distinguishing = used to identify one thing as different to another thing
eventually = finally
exactly = (here) without any doubt
exceptions = different from normal
extensively = (here) a lot
extracted = taken from
exude = when a liquid comes out of something
fascinating = when something is very, very interesting
features = the characteristics
fitting = fits well
furniture = tables, chairs, cupboards, desks, etc
genus = a scientific word to describe a group of plants or animals. Species are part of a genus
hardwearing = will not wear out or break easily, very strong
hardy = strong, can live in hot or dry places
hiking = to walk through the bush or forest or mountains
hunching = bending over
incredibly = almost hard to believe
insect repellent = something which makes insects die or go away
local council = a level of government that manages local issues – see http://slowenglish.info/?p=2132
messy = when things are not well organised
minor respect (in a) = a detail which is not very important
native = (here) comes from, only found in
nickname = a special name which is different to the correct name. Usually made for fun
notwithstanding = despite this, even though
outer suburb = an area of a city where people live, in this case, a long way from the city centre
outstanding = very, very good, better than the others
petals = part of a flower, shaped like a leaf
planted = when young trees are first put in the ground
power poles = long round length of wood, metal or concrete – here used to hold the electricity wires
rake = used in a garden to pull all the leaves together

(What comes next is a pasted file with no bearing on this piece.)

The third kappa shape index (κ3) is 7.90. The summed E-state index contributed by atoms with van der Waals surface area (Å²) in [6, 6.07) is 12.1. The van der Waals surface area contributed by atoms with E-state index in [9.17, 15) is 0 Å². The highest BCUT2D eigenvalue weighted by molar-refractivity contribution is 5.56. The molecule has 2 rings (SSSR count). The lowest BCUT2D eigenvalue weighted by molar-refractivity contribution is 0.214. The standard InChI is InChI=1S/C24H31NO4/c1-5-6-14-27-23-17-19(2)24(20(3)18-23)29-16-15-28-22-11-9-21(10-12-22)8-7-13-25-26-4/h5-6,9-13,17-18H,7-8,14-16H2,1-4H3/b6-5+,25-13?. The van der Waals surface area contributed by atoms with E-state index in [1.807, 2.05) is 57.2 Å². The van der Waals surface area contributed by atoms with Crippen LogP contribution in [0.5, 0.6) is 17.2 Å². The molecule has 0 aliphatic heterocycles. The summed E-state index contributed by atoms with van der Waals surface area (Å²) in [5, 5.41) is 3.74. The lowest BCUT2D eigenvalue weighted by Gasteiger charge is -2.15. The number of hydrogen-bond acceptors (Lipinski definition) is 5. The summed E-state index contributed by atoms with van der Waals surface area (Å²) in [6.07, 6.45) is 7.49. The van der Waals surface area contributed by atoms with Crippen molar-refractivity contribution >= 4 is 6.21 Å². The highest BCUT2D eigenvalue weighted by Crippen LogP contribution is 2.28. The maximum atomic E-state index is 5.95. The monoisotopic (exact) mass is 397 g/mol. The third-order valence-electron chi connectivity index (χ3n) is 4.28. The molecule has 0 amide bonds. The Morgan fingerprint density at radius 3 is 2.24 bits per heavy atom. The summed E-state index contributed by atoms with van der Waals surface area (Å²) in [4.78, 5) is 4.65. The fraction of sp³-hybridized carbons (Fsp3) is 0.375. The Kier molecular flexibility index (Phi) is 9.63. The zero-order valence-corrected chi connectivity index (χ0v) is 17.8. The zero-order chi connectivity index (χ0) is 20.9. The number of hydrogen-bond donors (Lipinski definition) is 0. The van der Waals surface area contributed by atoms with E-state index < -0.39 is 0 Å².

regions = an area of land
regularly = often
released = (here) dropped
represents = stands for, takes the place of, is a symbol for
retaining walls = a wall in the garden to hold back the ground
ribbons = long pieces of colourful material
scientific term = a word used in science
seeds = very small part of a plant which is put into the ground and grows into a plant
set foot = to go into
shedding = when something falls off
silky = like silk, usually very soft and smooth
species = a scientific word to describe a group of plants or animals with the same features
spread = when something goes from one place to another
stalks = long, thin parts of a plant
stamens = part of a flower
sticky = when something stays on your fingers if you touch it, for example honey
summit = the top of a mountain
survive = to stay alive
timber = wood
treading = to walk on with your feet
under foot = when something is under your foot, usually talking about floors or the ground
unique = when there is nothing else like this
vapour = when a liquid goes into the air
verges = the strip of land next to the road, between the houses and the road
vivid memories = the things you remember very clearly
withstand = not to give in, not to break